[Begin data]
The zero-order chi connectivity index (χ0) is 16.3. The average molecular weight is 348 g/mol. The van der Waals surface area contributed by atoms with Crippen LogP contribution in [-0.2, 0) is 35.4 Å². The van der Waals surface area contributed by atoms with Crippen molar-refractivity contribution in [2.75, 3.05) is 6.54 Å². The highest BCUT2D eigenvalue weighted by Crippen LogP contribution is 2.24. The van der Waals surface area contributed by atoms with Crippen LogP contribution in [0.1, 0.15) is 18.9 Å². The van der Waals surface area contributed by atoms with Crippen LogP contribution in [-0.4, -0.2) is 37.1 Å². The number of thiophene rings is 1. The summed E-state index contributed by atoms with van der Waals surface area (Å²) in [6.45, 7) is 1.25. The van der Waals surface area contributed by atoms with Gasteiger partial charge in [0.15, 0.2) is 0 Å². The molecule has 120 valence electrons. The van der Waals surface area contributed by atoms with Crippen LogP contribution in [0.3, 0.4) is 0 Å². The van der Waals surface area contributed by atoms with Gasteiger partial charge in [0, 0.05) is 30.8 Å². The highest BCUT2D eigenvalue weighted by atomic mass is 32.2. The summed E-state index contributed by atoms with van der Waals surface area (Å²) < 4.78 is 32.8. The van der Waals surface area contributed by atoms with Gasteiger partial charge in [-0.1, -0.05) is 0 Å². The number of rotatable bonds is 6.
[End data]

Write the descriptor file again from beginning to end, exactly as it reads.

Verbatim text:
The zero-order chi connectivity index (χ0) is 16.3. The average molecular weight is 348 g/mol. The van der Waals surface area contributed by atoms with Crippen LogP contribution in [-0.2, 0) is 35.4 Å². The van der Waals surface area contributed by atoms with Crippen molar-refractivity contribution in [2.75, 3.05) is 6.54 Å². The highest BCUT2D eigenvalue weighted by Crippen LogP contribution is 2.24. The van der Waals surface area contributed by atoms with Crippen LogP contribution in [0.1, 0.15) is 18.9 Å². The van der Waals surface area contributed by atoms with Crippen LogP contribution in [-0.4, -0.2) is 37.1 Å². The number of thiophene rings is 1. The summed E-state index contributed by atoms with van der Waals surface area (Å²) in [6.45, 7) is 1.25. The van der Waals surface area contributed by atoms with Gasteiger partial charge in [0.15, 0.2) is 0 Å². The molecule has 120 valence electrons. The van der Waals surface area contributed by atoms with Crippen LogP contribution in [0.3, 0.4) is 0 Å². The van der Waals surface area contributed by atoms with Gasteiger partial charge in [0, 0.05) is 30.8 Å². The highest BCUT2D eigenvalue weighted by atomic mass is 32.2. The summed E-state index contributed by atoms with van der Waals surface area (Å²) < 4.78 is 32.8. The van der Waals surface area contributed by atoms with Gasteiger partial charge in [-0.1, -0.05) is 0 Å². The number of rotatable bonds is 6.